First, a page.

The Maker's Row platform breaks down the manufacturing process into six basic steps: ideation, patternmaking, materials, sample making, tooling and production. From there, the site provides a detailed rundown on manufacturers, including their history, capabilities, samples and contact information, as well as the type of customer they're seeking: student, startup, small business or big brand. The key, according to Menendez, is the standardization of company profiles, "so that entrepreneurs could quickly and efficiently look through different [factory] profiles and see what was the best fit for them."
Designers can search for everything for free, from one-stop shops that help take them from idea to market (an often-preferred choice of startups just learning the language of the manufacturing process) to specialized manufacturers that can produce custom branding stamps or offer laser cutting.
The site launched with a focus on the apparel industry. "We wanted to approach apparel in the beginning because the barriers to entry were so low [for entrepreneurs] as opposed to some of the other industries like electronics or interior design," Burnett says. "We thought if we're able to solve the apparel industry, then we'll know how to tackle all the other industries we want to go into."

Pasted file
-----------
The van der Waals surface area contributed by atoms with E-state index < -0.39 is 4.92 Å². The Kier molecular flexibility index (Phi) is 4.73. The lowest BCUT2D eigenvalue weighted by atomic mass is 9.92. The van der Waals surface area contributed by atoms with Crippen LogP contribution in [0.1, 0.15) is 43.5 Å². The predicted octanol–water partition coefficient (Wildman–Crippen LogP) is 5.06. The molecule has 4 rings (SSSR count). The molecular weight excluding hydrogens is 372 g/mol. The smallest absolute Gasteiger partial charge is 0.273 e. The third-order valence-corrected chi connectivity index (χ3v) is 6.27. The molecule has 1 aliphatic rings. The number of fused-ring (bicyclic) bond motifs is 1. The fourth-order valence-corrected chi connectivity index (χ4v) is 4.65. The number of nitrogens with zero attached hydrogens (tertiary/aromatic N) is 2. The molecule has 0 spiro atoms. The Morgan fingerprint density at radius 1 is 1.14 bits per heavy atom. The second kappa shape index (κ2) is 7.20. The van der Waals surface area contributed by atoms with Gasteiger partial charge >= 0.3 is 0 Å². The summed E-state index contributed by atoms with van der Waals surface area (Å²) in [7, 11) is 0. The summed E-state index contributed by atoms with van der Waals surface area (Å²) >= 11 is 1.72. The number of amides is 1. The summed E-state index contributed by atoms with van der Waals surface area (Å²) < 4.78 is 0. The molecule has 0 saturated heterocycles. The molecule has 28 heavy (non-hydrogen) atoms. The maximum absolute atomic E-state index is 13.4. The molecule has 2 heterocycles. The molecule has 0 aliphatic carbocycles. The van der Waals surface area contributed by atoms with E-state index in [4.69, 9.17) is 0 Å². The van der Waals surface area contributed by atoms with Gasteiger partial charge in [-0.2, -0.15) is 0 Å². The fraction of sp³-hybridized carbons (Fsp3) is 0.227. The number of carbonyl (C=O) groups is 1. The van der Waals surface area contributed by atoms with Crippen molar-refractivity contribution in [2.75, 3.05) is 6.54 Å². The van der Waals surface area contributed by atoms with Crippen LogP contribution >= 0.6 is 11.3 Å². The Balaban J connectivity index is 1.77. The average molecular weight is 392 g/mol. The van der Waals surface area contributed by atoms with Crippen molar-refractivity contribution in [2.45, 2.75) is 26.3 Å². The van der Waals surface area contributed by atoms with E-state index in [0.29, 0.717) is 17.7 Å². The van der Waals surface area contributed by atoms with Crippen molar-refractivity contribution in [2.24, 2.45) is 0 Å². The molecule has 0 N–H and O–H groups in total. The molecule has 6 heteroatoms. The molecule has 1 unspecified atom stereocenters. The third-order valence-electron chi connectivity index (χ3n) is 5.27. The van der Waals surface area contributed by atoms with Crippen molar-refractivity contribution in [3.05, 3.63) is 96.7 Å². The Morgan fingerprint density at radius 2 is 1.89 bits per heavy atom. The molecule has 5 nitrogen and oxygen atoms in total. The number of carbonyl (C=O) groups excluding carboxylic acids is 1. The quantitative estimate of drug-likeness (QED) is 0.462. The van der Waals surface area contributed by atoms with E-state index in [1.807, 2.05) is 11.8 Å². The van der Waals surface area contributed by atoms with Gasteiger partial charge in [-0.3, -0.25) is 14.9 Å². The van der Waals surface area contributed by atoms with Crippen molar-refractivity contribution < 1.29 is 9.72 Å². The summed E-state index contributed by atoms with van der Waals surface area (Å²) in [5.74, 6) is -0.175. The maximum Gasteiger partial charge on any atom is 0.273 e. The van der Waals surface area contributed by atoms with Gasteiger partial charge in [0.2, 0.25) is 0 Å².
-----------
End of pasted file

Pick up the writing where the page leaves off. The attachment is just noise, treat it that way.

Once the Maker's team began calling manufacturers to sign them up for $50 to $200 per month, "the response was almost instantaneous," Burnett says. "They would say ‘I'm in' and that I should ‘call Bob because he'll love this resource, too.' We knew we were onto something."
By April of this year, the site listed more than 1,400 manufacturers. And thanks to upcoming partnerships with manufacturing guilds and trade shows, Menendez projects they'll have 60,000 manufacturers on the site by the end of 2013.
Although manufacturing in the U.S. has long had a rep for being pricier than its foreign counterparts, things have changed. Prices have gone up overseas. Burnett says one of the Chinese factories he used now charges three times what he paid during his watchmaking days. And overseas manufacturing minimums--often requiring orders in the thousands--can be prohibitive, particularly for startups.